By ASHLEY LONG
Students have the option of taking a traditional classroom course or taking a hybrid. A hybrid course is where there is a carefully planned blend of both traditional classroom instruction and online learning activities. Students are able to make meaningful connections with their instructors and other students, without being required to travel to campus on a regular basis, as the majority of the coursework can be completed on the Internet.
Rather than having students sit in a lecture hall taking notes, instructors can teach through more “active-learning” assignments such as case studies, self-tests, tutorials, and online group projects, all of which are available over the Internet.
The most important educational benefits are how hybrid courses help improve writing and computer skills. Hybrid classes also encourage self-directed learning, time management, problem solving, and critical thinking skills in those who participate in the programs as well.
In addition to the obvious academic advantages, hybrid courses are also making it easier for more people to get a quality education. That’s because hybrid courses require limited on-campus attendance, which means they are more accessible to students. “Taking an online course is great, because the flexible class schedule allows me to work more hours at my job,” said Katrina Sansalone.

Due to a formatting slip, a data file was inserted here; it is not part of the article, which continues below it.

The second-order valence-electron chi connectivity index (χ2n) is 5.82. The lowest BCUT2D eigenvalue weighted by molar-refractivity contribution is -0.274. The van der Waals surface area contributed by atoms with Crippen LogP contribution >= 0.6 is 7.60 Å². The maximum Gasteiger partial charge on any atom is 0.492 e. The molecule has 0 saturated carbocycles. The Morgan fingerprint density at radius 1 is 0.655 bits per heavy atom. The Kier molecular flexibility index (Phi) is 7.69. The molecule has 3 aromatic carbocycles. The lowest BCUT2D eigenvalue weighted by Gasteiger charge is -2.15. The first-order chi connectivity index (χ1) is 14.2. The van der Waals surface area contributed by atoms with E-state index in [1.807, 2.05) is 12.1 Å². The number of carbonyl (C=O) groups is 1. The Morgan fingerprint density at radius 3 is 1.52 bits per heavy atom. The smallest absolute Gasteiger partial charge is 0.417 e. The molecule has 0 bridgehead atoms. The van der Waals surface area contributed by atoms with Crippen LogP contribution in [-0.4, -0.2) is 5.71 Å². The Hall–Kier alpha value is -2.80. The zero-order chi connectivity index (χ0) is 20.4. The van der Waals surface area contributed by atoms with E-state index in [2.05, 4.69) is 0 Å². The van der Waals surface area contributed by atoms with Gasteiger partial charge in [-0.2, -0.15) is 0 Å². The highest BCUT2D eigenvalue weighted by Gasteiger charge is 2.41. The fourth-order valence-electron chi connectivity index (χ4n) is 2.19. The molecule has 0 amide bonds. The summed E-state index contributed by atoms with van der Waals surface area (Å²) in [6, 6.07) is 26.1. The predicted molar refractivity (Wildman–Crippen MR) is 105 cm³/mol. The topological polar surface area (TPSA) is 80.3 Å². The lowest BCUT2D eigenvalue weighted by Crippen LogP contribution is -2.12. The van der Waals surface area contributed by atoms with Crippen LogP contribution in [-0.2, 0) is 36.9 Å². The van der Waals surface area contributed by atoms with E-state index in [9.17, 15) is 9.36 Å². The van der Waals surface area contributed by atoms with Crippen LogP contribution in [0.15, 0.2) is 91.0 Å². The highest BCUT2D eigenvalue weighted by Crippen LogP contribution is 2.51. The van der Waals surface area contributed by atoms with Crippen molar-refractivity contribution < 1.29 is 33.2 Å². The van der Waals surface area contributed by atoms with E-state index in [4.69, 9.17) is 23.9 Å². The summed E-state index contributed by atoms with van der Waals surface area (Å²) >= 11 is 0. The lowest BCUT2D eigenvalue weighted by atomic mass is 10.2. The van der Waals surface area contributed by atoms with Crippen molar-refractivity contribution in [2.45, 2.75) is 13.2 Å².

How does a hybrid course work for the faculty members who teach them? “It works well, but it is a lot of work,” said Professor Julie Stratton. “If I miss something in the lecture, I can easily Email the information to all students or post it to a discussion area. The additional online delivery method sometimes allows for more in-depth exploration through the hybrid portion, as well as having more current information to supplement the text.”
The structure of a hybrid course allows for flexibility. What kind of student should look into taking a hybrid class? “This depends on the student. Something, hopefully, advisors help in guiding students through when they select classes. If a student works well independently, needs extra time to review material, has no problems with computers (whether it be using them or accessing them) and is looking to be more flexible in his or her schedule, then hybrid does fit that description. Although, I would not completely write off a hybrid course based on that list,” said Stratton.